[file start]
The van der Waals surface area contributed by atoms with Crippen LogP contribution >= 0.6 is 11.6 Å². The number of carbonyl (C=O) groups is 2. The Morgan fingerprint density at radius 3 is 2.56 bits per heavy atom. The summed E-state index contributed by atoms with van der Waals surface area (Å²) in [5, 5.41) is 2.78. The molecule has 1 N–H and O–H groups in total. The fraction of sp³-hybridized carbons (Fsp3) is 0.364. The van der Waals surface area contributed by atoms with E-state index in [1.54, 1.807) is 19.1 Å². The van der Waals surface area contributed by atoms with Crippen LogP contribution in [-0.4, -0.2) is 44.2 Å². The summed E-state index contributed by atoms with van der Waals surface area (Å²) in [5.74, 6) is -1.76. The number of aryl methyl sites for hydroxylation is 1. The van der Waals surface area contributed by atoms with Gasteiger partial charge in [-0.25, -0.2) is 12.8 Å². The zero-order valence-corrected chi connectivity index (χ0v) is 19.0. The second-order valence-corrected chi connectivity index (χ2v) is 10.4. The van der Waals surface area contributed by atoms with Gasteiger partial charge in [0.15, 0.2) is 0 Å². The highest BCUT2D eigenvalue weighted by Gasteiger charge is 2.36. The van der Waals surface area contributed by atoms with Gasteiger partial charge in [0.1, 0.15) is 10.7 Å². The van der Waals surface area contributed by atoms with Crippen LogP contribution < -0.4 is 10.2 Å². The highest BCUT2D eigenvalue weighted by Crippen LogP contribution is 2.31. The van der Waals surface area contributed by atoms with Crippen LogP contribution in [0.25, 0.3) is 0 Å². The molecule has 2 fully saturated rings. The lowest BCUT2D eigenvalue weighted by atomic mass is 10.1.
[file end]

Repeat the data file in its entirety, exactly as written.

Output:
The van der Waals surface area contributed by atoms with Crippen LogP contribution >= 0.6 is 11.6 Å². The number of carbonyl (C=O) groups is 2. The Morgan fingerprint density at radius 3 is 2.56 bits per heavy atom. The summed E-state index contributed by atoms with van der Waals surface area (Å²) in [5, 5.41) is 2.78. The molecule has 1 N–H and O–H groups in total. The fraction of sp³-hybridized carbons (Fsp3) is 0.364. The van der Waals surface area contributed by atoms with E-state index in [1.54, 1.807) is 19.1 Å². The van der Waals surface area contributed by atoms with Crippen LogP contribution in [-0.4, -0.2) is 44.2 Å². The summed E-state index contributed by atoms with van der Waals surface area (Å²) in [5.74, 6) is -1.76. The number of aryl methyl sites for hydroxylation is 1. The van der Waals surface area contributed by atoms with Gasteiger partial charge in [-0.25, -0.2) is 12.8 Å². The zero-order valence-corrected chi connectivity index (χ0v) is 19.0. The second-order valence-corrected chi connectivity index (χ2v) is 10.4. The van der Waals surface area contributed by atoms with Gasteiger partial charge in [0.15, 0.2) is 0 Å². The highest BCUT2D eigenvalue weighted by Gasteiger charge is 2.36. The van der Waals surface area contributed by atoms with Gasteiger partial charge in [0.1, 0.15) is 10.7 Å². The van der Waals surface area contributed by atoms with Crippen LogP contribution < -0.4 is 10.2 Å². The highest BCUT2D eigenvalue weighted by Crippen LogP contribution is 2.31. The van der Waals surface area contributed by atoms with Crippen LogP contribution in [0.25, 0.3) is 0 Å². The molecule has 2 fully saturated rings. The lowest BCUT2D eigenvalue weighted by atomic mass is 10.1.